Gentlemen _ and ladies _ electrify your engines! 
 
Or just simply turn that key.
 
Watkins Glen International is hosting the Toyota Green Grand Prix on Friday. It's the 13th straight year for the unique event, which precedes opening weekend at the storied road course in the Finger Lakes region of upstate New York. The brainchild of retired school teacher Bob Gillespie, the Green Grand Prix began in 2005 with the goal of demonstrating the ever-changing technologies in the auto industry.
 
This year's gathering comes amid worries about the tack the federal government is taking, with President Donald Trump planning cuts to spending on environmental programs and fighting climate change.
 
"Everybody's kind of shocked," Gillespie said. "It's how to take a step backward if we don't provide goals and requirements. We're just going ahead and doing everything we can."
 
Morning activities at the Green Grand Prix include a two-hour fuel economy event _ dubbed the Prius Challenge _ that will be held on the 2.45-mile short course that NASCAR uses every August at The Glen. Entrants include alternate-fueled vehicles, hybrids and traditional gasoline-powered and diesel-powered vehicles. Individuals, colleges and universities, car clubs and manufacturers are all invited to participate.
 
The Doris Bovee Memorial Road Rally also will be staged in the morning. It's billed as the only official Sports Car Club of America (SCCA) road rally that promotes entry of all road-legal vehicle types and fuels in North America. It's a time-speed-distance event held on public roads. Drivers and navigators will be scored on their ability to follow a challenging course at precise legal speeds. 
 
A new wrinkle, an autocross event in a parking lot, is scheduled for the afternoon and is aimed at showing the handling capabilities of fuel-efficient vehicles.
 
So far, Gillespie says 37 vehicles are entered, and more than half of the entries are from colleges and high schools. 
 
"We want the Green Grand Prix to be a means of encouraging technology students to stay in the Northeast to help move our region to become a center for clean energy," Gillespie said. "This is all about providing an exciting opportunity for the auto tech students to learn about the latest passenger vehicle technologies. In a larger sense, we are doing our small part to make the Northeast the leader in environmental friendly technolgy and promoting innovation. We've got one BOCES district that's tailored around this event. The kids are so excited."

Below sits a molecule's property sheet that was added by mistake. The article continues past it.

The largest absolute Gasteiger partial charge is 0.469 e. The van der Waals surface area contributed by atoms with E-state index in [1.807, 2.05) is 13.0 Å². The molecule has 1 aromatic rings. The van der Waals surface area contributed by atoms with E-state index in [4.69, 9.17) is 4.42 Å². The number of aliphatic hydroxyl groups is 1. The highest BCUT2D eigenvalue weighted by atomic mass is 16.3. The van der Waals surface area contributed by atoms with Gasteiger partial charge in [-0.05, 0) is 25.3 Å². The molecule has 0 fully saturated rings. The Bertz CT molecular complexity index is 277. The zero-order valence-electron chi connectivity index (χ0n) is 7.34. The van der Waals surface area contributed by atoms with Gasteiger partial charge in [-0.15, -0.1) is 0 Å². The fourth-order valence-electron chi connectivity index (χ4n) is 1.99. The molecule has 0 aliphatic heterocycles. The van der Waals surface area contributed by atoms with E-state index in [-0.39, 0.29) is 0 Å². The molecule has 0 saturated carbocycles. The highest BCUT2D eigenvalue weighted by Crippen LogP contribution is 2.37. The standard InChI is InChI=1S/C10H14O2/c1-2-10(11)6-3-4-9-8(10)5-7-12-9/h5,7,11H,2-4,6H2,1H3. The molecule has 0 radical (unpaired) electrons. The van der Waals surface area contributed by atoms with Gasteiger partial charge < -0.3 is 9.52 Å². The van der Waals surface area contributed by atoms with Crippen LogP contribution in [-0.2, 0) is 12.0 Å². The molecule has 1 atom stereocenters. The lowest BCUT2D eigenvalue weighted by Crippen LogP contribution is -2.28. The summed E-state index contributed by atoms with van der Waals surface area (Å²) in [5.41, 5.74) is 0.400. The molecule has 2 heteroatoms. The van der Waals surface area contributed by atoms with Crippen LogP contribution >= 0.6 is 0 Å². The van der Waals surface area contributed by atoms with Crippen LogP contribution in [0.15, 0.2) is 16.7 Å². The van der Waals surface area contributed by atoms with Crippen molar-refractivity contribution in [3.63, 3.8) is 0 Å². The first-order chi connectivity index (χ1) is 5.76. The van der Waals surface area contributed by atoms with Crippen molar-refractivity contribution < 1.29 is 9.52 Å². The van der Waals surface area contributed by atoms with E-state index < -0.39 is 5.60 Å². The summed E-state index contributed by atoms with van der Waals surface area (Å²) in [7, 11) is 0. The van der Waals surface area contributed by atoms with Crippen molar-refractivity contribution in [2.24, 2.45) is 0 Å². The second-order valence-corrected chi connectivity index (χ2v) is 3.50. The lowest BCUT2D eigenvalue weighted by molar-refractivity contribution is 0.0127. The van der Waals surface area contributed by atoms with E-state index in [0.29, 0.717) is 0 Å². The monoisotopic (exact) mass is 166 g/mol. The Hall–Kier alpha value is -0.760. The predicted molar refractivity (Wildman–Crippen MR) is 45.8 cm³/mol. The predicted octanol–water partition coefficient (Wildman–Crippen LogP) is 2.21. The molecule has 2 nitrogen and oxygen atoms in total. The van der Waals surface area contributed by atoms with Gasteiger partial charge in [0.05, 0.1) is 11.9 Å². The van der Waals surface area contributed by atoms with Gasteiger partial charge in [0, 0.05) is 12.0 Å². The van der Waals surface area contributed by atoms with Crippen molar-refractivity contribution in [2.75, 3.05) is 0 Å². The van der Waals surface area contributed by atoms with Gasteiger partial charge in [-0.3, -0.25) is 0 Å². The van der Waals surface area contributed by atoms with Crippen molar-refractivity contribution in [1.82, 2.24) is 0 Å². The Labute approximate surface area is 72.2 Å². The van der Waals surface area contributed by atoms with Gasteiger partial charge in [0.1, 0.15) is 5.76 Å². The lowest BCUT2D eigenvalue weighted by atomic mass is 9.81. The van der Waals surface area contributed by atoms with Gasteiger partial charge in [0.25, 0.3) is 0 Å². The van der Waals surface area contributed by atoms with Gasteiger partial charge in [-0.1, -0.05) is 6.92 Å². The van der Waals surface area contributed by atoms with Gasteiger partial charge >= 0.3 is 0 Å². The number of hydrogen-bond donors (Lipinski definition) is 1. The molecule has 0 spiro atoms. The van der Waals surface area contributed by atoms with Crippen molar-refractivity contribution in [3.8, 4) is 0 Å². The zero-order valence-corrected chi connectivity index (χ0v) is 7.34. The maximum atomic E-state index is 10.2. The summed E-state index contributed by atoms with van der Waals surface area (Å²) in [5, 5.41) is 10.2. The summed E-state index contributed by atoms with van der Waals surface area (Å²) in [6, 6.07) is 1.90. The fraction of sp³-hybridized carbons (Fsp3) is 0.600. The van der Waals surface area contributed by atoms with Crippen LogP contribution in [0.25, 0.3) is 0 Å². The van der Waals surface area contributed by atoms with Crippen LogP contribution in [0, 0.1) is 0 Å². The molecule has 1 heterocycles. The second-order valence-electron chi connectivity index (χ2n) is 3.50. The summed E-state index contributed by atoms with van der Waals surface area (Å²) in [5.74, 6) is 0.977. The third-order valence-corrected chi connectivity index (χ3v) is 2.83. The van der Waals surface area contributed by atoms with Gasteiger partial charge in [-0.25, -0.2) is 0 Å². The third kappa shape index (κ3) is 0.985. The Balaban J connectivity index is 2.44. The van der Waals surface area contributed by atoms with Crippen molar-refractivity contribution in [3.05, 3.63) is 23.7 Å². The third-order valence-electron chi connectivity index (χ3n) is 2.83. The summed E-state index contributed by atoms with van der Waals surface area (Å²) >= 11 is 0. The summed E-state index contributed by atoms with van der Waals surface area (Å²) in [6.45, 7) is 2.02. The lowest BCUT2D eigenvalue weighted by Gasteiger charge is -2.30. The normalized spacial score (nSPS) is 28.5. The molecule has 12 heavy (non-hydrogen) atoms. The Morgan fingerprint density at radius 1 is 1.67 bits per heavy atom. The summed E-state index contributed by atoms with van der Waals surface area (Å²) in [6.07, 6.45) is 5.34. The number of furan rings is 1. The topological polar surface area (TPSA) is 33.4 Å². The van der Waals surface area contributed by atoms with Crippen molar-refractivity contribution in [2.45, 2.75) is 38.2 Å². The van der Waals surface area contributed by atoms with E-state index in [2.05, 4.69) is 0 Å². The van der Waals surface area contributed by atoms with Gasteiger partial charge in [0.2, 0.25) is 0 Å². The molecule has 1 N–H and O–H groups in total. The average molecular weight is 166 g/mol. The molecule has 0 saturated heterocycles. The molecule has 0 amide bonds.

A slate of speakers also will be on hand all day at the WGI media center to discuss several topics, including the Toyota automated anti-collision system and the development of electric car racing.
 
Last year, two entries surpassed 90 miles per gallon. Mike and Laura Loveland netted 98.7 in their four-cylinder 1993 Honda Civic VX, and Alec and Doug Bray logged 92.42 in a four-cylinder 2000 Volkswagen Jetta diesel. Among the vehicles taking part this year is a BAE Systems hybrid bus.
 
WGI president Michael Printup says hosting the Green Grand Prix makes sense for the storied track because The Glen has made a strong commitment to being green.
 
That the Green Grand Prix has lasted so long is a tribute to Gillespie's drive, the hard work of a lot of volunteers, and the innovating spirit of people who, in their own small way, want to help lessen the impact of carbon on the environment.
 
"I never dreamed it would last this long," Gillespie said. "We started out as a display of five alternate fuel vehicles on the courthouse lawn downtown in conjunction with an IndyCar festival."